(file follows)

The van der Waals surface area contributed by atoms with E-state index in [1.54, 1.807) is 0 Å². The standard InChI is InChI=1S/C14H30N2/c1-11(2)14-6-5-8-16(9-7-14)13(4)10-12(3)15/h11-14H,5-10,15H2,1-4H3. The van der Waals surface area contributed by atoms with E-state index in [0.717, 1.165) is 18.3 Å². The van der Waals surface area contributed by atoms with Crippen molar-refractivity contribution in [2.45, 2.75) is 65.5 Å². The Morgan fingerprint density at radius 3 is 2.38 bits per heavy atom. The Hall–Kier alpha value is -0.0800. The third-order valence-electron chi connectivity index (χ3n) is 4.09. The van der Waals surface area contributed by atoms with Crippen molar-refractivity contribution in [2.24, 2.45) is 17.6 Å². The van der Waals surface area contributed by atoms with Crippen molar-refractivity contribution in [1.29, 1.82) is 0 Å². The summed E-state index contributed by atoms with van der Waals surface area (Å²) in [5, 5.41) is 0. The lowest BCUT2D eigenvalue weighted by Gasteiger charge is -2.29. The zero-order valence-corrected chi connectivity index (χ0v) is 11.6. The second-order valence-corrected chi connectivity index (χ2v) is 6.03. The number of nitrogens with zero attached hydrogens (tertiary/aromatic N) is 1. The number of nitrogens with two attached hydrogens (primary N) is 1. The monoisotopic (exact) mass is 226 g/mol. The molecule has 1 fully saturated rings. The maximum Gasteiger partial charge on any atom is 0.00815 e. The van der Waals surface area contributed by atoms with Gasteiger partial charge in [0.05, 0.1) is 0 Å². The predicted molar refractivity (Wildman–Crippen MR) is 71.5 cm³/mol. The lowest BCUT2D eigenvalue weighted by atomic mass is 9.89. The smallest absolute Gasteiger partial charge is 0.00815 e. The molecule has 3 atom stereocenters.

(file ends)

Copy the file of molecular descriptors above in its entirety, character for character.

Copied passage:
The van der Waals surface area contributed by atoms with E-state index in [1.54, 1.807) is 0 Å². The standard InChI is InChI=1S/C14H30N2/c1-11(2)14-6-5-8-16(9-7-14)13(4)10-12(3)15/h11-14H,5-10,15H2,1-4H3. The van der Waals surface area contributed by atoms with E-state index in [0.717, 1.165) is 18.3 Å². The van der Waals surface area contributed by atoms with Crippen molar-refractivity contribution in [2.45, 2.75) is 65.5 Å². The Morgan fingerprint density at radius 3 is 2.38 bits per heavy atom. The Hall–Kier alpha value is -0.0800. The third-order valence-electron chi connectivity index (χ3n) is 4.09. The van der Waals surface area contributed by atoms with Crippen molar-refractivity contribution in [2.24, 2.45) is 17.6 Å². The van der Waals surface area contributed by atoms with Crippen molar-refractivity contribution in [1.29, 1.82) is 0 Å². The summed E-state index contributed by atoms with van der Waals surface area (Å²) in [5, 5.41) is 0. The lowest BCUT2D eigenvalue weighted by Gasteiger charge is -2.29. The zero-order valence-corrected chi connectivity index (χ0v) is 11.6. The second-order valence-corrected chi connectivity index (χ2v) is 6.03. The number of nitrogens with zero attached hydrogens (tertiary/aromatic N) is 1. The number of nitrogens with two attached hydrogens (primary N) is 1. The monoisotopic (exact) mass is 226 g/mol. The molecule has 1 fully saturated rings. The maximum Gasteiger partial charge on any atom is 0.00815 e. The van der Waals surface area contributed by atoms with Gasteiger partial charge in [0.05, 0.1) is 0 Å². The predicted molar refractivity (Wildman–Crippen MR) is 71.5 cm³/mol. The lowest BCUT2D eigenvalue weighted by atomic mass is 9.89. The smallest absolute Gasteiger partial charge is 0.00815 e. The molecule has 3 atom stereocenters.